Obama tells GOP not to hold up Russia arms treaty
<p>President Barack Obama gives a media briefing at the end of a NATO summit Saturday in Lisbon.</p>
| November 21, 2010 8:00 PM
WASHINGTON - President Barack Obama took aim Saturday at Republican senators standing in the way of a nuclear arms reduction pact with Russia, saying they were abandoning Ronald Reagan's lesson of nuclear diplomacy: "Trust but verify."
The Senate's GOP leader accused his Democratic counterparts of wasting Congress' lame-duck session on issues from gays in the military to environment regulations. Sen. Mitch McConnell, R-Ky., didn't mention Obama's push to ratify the new START weapons treaty with Russia, but said extending expiring Bush-era tax cuts needed to be the top priority.
Obama, speaking from a NATO summit in Portugal, used his weekly radio and Internet address to focus on international affairs at a time of increased political gridlock at home as the GOP prepares to take control of the House in the new Congress next year.
Describing his nuclear efforts as part of a five-administration continuum, Obama said the treaty to cut the permitted number of U.S. and Russian long-range nuclear warheads by a third was "fundamental to America's national security."
The president went to great length listing the prominent Republicans from previous administrations who back the deal, including former secretaries of state Colin Powell, George Shultz, Jim Baker and Henry Kissinger. He cited GOP Sen. Dick Lugar's support, but suggested that other Republican senators were playing politics with national security.
"Some make no argument against the treaty - they just ask for more time," Obama said. "If the Senate doesn't act this year - after six months, 18 hearings, and nearly a thousand questions answered - it would have to start over from scratch in January."
And it would face tougher odds as the Democratic majority loses six seats.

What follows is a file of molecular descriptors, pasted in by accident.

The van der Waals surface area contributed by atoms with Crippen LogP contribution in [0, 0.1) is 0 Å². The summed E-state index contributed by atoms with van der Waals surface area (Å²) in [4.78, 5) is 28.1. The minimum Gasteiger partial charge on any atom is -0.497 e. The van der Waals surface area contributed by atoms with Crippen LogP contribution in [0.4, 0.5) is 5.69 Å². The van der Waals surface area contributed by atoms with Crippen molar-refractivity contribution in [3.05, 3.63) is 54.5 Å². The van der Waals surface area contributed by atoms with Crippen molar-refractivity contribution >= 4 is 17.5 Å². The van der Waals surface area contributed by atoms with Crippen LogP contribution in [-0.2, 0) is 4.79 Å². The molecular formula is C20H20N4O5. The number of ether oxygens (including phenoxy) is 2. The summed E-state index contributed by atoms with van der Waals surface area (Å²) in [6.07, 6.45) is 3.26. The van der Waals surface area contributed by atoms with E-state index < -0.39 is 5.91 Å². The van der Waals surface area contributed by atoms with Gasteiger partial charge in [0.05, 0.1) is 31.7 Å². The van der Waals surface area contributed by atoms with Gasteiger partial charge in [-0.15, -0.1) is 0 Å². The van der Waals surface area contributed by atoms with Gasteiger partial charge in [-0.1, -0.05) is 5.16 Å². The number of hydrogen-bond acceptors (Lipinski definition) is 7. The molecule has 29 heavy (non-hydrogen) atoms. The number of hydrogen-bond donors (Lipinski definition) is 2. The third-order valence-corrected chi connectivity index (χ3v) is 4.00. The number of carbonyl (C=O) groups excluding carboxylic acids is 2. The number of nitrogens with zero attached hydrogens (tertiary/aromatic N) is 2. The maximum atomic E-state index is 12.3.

Without ratification, Russia may be less cooperative in enforcing strong sanctions on Iran, securing loose nuclear material from terrorists or helping the U.S. equip troops in Afghanistan, Obama said. He said no agreement with Russia meant no U.S. inspectors watching over one of the world's biggest nuclear arsenals.
"Those who would block this treaty are breaking President Reagan's rule - they want to trust, but not verify," Obama said.
At the NATO meeting, officials from Denmark, Lithuania, Latvia, Hungary, Norway and Bulgaria told reporters Saturday that failing to ratify the treaty would set back European security.
McConnell, in the GOP radio and Internet address, focused on the stubbornly high unemployment rate and Democrats' failure to alleviate joblessness. He said Democrats had exploded the national debt with the stimulus and other spending programs, and were now asking Americans for more money. He said it was imperative that the Bush-era tax cuts that expire this year be extended.
"Americans don't think we should be raising taxes on anybody, especially in the middle of a recession," McConnell said. "But instead of giving Americans what they want, Democratic leaders plan to use the last few days that lawmakers expect to spend in Washington this year focusing on everything except preventing this tax hike, which will cost us even more jobs: immigration; a repeal of the 'don't ask, don't tell'; a reorganization of the FDA; more environmental regulations."
Obama appears ready to compromise with Republicans on temporarily extending the tax cuts passed under President George W. Bush, despite previous opposition to continuing them for couples making over $250,000. Republicans have sought permanent cuts for all, and McConnell said that the blame for inaction would fall on the Democrats when the hikes "hit every taxpayer and hundreds of thousands of small businesses at the stroke of midnight on December 31st."
Still, he suggested that Republicans could compromise on the tax issue.